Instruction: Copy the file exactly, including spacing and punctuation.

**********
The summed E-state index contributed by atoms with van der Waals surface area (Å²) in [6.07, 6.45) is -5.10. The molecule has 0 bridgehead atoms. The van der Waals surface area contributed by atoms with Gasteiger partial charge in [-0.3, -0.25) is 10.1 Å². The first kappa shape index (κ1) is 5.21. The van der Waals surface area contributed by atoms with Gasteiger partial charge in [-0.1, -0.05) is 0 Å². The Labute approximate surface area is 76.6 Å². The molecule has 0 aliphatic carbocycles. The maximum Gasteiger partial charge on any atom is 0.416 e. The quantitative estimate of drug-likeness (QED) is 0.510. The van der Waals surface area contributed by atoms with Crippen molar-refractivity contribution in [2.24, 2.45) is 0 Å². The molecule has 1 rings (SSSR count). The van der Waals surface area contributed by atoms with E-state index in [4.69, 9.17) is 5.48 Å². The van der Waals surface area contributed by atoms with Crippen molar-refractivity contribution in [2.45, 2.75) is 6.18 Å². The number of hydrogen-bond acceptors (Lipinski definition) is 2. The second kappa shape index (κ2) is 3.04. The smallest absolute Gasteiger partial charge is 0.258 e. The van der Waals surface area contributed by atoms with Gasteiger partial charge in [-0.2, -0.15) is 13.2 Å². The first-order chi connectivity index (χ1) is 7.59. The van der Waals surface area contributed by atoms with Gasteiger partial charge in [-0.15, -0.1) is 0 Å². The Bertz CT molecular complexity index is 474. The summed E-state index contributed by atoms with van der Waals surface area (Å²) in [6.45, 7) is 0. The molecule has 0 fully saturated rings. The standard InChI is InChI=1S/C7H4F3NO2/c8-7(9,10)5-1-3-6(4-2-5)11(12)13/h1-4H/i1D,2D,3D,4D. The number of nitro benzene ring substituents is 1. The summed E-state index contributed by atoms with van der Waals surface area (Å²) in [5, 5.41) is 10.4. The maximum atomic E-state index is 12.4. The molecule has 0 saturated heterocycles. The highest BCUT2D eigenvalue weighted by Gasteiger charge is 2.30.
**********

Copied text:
The summed E-state index contributed by atoms with van der Waals surface area (Å²) in [6.07, 6.45) is -5.10. The molecule has 0 bridgehead atoms. The van der Waals surface area contributed by atoms with Gasteiger partial charge in [-0.3, -0.25) is 10.1 Å². The first kappa shape index (κ1) is 5.21. The van der Waals surface area contributed by atoms with Gasteiger partial charge in [-0.1, -0.05) is 0 Å². The Labute approximate surface area is 76.6 Å². The molecule has 0 aliphatic carbocycles. The maximum Gasteiger partial charge on any atom is 0.416 e. The quantitative estimate of drug-likeness (QED) is 0.510. The van der Waals surface area contributed by atoms with Crippen molar-refractivity contribution in [2.24, 2.45) is 0 Å². The molecule has 1 rings (SSSR count). The van der Waals surface area contributed by atoms with E-state index in [4.69, 9.17) is 5.48 Å². The van der Waals surface area contributed by atoms with Crippen molar-refractivity contribution in [2.45, 2.75) is 6.18 Å². The number of hydrogen-bond acceptors (Lipinski definition) is 2. The second kappa shape index (κ2) is 3.04. The smallest absolute Gasteiger partial charge is 0.258 e. The van der Waals surface area contributed by atoms with Gasteiger partial charge in [-0.2, -0.15) is 13.2 Å². The first-order chi connectivity index (χ1) is 7.59. The van der Waals surface area contributed by atoms with Gasteiger partial charge in [-0.15, -0.1) is 0 Å². The Bertz CT molecular complexity index is 474. The summed E-state index contributed by atoms with van der Waals surface area (Å²) in [6.45, 7) is 0. The molecule has 0 fully saturated rings. The standard InChI is InChI=1S/C7H4F3NO2/c8-7(9,10)5-1-3-6(4-2-5)11(12)13/h1-4H/i1D,2D,3D,4D. The number of nitro benzene ring substituents is 1. The summed E-state index contributed by atoms with van der Waals surface area (Å²) in [5, 5.41) is 10.4. The maximum atomic E-state index is 12.4. The molecule has 0 saturated heterocycles. The highest BCUT2D eigenvalue weighted by Gasteiger charge is 2.30.